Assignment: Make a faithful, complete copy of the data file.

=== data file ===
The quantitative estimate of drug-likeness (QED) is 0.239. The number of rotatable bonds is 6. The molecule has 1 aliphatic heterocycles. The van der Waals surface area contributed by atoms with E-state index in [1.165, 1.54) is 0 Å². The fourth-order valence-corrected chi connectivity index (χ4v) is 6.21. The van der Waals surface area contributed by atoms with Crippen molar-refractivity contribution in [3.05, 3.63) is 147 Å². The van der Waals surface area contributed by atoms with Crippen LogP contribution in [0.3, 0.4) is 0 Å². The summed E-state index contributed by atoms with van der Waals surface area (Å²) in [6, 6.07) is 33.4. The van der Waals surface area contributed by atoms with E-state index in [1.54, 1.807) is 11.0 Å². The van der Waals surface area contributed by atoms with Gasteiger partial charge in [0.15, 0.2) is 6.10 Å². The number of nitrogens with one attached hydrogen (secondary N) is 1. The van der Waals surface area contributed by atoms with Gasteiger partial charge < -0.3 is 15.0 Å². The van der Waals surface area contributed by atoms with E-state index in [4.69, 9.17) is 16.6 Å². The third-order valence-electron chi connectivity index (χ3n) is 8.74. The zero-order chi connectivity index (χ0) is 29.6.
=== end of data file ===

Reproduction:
The quantitative estimate of drug-likeness (QED) is 0.239. The number of rotatable bonds is 6. The molecule has 1 aliphatic heterocycles. The van der Waals surface area contributed by atoms with E-state index in [1.165, 1.54) is 0 Å². The fourth-order valence-corrected chi connectivity index (χ4v) is 6.21. The van der Waals surface area contributed by atoms with Crippen molar-refractivity contribution in [3.05, 3.63) is 147 Å². The van der Waals surface area contributed by atoms with Crippen LogP contribution in [0.3, 0.4) is 0 Å². The summed E-state index contributed by atoms with van der Waals surface area (Å²) in [6, 6.07) is 33.4. The van der Waals surface area contributed by atoms with E-state index in [1.54, 1.807) is 11.0 Å². The van der Waals surface area contributed by atoms with Gasteiger partial charge in [0.15, 0.2) is 6.10 Å². The number of nitrogens with one attached hydrogen (secondary N) is 1. The van der Waals surface area contributed by atoms with Gasteiger partial charge < -0.3 is 15.0 Å². The van der Waals surface area contributed by atoms with E-state index in [4.69, 9.17) is 16.6 Å². The third-order valence-electron chi connectivity index (χ3n) is 8.74. The zero-order chi connectivity index (χ0) is 29.6.